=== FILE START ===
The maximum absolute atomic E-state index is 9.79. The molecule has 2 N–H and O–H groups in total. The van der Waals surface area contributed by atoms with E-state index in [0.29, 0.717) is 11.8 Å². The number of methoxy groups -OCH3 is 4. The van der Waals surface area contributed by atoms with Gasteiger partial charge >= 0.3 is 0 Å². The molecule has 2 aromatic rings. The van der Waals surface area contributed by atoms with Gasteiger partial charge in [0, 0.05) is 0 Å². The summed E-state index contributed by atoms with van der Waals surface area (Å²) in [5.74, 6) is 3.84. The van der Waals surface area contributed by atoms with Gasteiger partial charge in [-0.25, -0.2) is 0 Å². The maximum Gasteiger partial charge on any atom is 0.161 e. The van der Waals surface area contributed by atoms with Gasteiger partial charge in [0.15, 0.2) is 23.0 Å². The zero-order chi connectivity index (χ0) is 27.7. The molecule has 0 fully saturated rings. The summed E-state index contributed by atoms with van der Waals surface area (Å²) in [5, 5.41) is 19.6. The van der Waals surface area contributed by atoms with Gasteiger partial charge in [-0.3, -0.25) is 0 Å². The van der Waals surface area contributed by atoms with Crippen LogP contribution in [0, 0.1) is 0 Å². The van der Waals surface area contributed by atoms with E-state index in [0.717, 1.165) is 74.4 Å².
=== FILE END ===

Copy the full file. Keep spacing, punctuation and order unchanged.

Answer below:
The maximum absolute atomic E-state index is 9.79. The molecule has 2 N–H and O–H groups in total. The van der Waals surface area contributed by atoms with E-state index in [0.29, 0.717) is 11.8 Å². The number of methoxy groups -OCH3 is 4. The van der Waals surface area contributed by atoms with Gasteiger partial charge >= 0.3 is 0 Å². The molecule has 2 aromatic rings. The van der Waals surface area contributed by atoms with Gasteiger partial charge in [0, 0.05) is 0 Å². The summed E-state index contributed by atoms with van der Waals surface area (Å²) in [5.74, 6) is 3.84. The van der Waals surface area contributed by atoms with Gasteiger partial charge in [-0.25, -0.2) is 0 Å². The maximum Gasteiger partial charge on any atom is 0.161 e. The van der Waals surface area contributed by atoms with Gasteiger partial charge in [0.15, 0.2) is 23.0 Å². The zero-order chi connectivity index (χ0) is 27.7. The molecule has 0 fully saturated rings. The summed E-state index contributed by atoms with van der Waals surface area (Å²) in [5, 5.41) is 19.6. The van der Waals surface area contributed by atoms with Gasteiger partial charge in [-0.3, -0.25) is 0 Å². The van der Waals surface area contributed by atoms with Crippen LogP contribution in [0, 0.1) is 0 Å². The van der Waals surface area contributed by atoms with E-state index in [0.717, 1.165) is 74.4 Å².